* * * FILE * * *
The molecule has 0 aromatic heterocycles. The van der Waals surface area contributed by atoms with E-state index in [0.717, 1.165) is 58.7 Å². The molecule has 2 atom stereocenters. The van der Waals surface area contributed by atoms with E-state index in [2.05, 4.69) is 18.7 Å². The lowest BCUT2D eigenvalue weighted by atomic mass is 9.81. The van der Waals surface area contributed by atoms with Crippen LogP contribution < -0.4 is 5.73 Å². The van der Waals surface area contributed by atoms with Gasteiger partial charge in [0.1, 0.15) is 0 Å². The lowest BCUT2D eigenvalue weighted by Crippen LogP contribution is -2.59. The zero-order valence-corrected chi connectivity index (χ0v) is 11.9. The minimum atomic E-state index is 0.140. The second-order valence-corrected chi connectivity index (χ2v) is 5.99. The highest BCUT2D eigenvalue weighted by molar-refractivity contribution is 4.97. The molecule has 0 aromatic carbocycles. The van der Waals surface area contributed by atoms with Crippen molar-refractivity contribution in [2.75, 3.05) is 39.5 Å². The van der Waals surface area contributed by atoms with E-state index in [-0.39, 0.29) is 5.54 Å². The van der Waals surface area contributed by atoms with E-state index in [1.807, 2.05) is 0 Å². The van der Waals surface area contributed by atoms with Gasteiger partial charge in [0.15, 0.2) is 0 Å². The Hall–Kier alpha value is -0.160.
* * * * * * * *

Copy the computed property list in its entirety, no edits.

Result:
The molecule has 0 aromatic heterocycles. The van der Waals surface area contributed by atoms with E-state index in [0.717, 1.165) is 58.7 Å². The molecule has 2 atom stereocenters. The van der Waals surface area contributed by atoms with E-state index in [2.05, 4.69) is 18.7 Å². The lowest BCUT2D eigenvalue weighted by atomic mass is 9.81. The van der Waals surface area contributed by atoms with Crippen LogP contribution < -0.4 is 5.73 Å². The van der Waals surface area contributed by atoms with Gasteiger partial charge in [0.1, 0.15) is 0 Å². The lowest BCUT2D eigenvalue weighted by Crippen LogP contribution is -2.59. The zero-order valence-corrected chi connectivity index (χ0v) is 11.9. The minimum atomic E-state index is 0.140. The second-order valence-corrected chi connectivity index (χ2v) is 5.99. The highest BCUT2D eigenvalue weighted by molar-refractivity contribution is 4.97. The molecule has 0 aromatic carbocycles. The van der Waals surface area contributed by atoms with Crippen molar-refractivity contribution in [2.75, 3.05) is 39.5 Å². The van der Waals surface area contributed by atoms with E-state index in [-0.39, 0.29) is 5.54 Å². The van der Waals surface area contributed by atoms with E-state index in [1.807, 2.05) is 0 Å². The van der Waals surface area contributed by atoms with Gasteiger partial charge in [0.15, 0.2) is 0 Å². The Hall–Kier alpha value is -0.160.